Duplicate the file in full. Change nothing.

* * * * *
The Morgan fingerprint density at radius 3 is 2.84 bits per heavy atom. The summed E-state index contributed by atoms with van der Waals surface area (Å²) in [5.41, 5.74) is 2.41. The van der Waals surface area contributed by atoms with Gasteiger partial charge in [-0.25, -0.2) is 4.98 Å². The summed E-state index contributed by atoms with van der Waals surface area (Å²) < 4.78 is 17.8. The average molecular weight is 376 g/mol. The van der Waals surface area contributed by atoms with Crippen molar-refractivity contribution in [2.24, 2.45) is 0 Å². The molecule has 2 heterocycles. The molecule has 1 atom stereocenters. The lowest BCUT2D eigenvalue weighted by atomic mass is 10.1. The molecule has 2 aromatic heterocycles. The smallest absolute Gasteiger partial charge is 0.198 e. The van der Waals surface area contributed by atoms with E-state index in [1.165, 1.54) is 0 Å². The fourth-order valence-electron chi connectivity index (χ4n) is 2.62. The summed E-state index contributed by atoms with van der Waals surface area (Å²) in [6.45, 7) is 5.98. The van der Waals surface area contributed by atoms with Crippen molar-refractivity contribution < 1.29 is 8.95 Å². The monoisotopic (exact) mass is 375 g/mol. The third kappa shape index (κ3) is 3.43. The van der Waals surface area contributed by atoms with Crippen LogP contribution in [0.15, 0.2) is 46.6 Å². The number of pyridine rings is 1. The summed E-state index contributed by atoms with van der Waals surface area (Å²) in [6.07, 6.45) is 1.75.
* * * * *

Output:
The Morgan fingerprint density at radius 3 is 2.84 bits per heavy atom. The summed E-state index contributed by atoms with van der Waals surface area (Å²) in [5.41, 5.74) is 2.41. The van der Waals surface area contributed by atoms with Gasteiger partial charge in [-0.25, -0.2) is 4.98 Å². The summed E-state index contributed by atoms with van der Waals surface area (Å²) < 4.78 is 17.8. The average molecular weight is 376 g/mol. The van der Waals surface area contributed by atoms with Crippen molar-refractivity contribution in [2.24, 2.45) is 0 Å². The molecule has 2 heterocycles. The molecule has 1 atom stereocenters. The lowest BCUT2D eigenvalue weighted by atomic mass is 10.1. The molecule has 2 aromatic heterocycles. The smallest absolute Gasteiger partial charge is 0.198 e. The van der Waals surface area contributed by atoms with E-state index in [1.165, 1.54) is 0 Å². The fourth-order valence-electron chi connectivity index (χ4n) is 2.62. The summed E-state index contributed by atoms with van der Waals surface area (Å²) in [6.45, 7) is 5.98. The van der Waals surface area contributed by atoms with Crippen molar-refractivity contribution < 1.29 is 8.95 Å². The monoisotopic (exact) mass is 375 g/mol. The third kappa shape index (κ3) is 3.43. The van der Waals surface area contributed by atoms with Crippen LogP contribution in [0.15, 0.2) is 46.6 Å². The number of pyridine rings is 1. The summed E-state index contributed by atoms with van der Waals surface area (Å²) in [6.07, 6.45) is 1.75.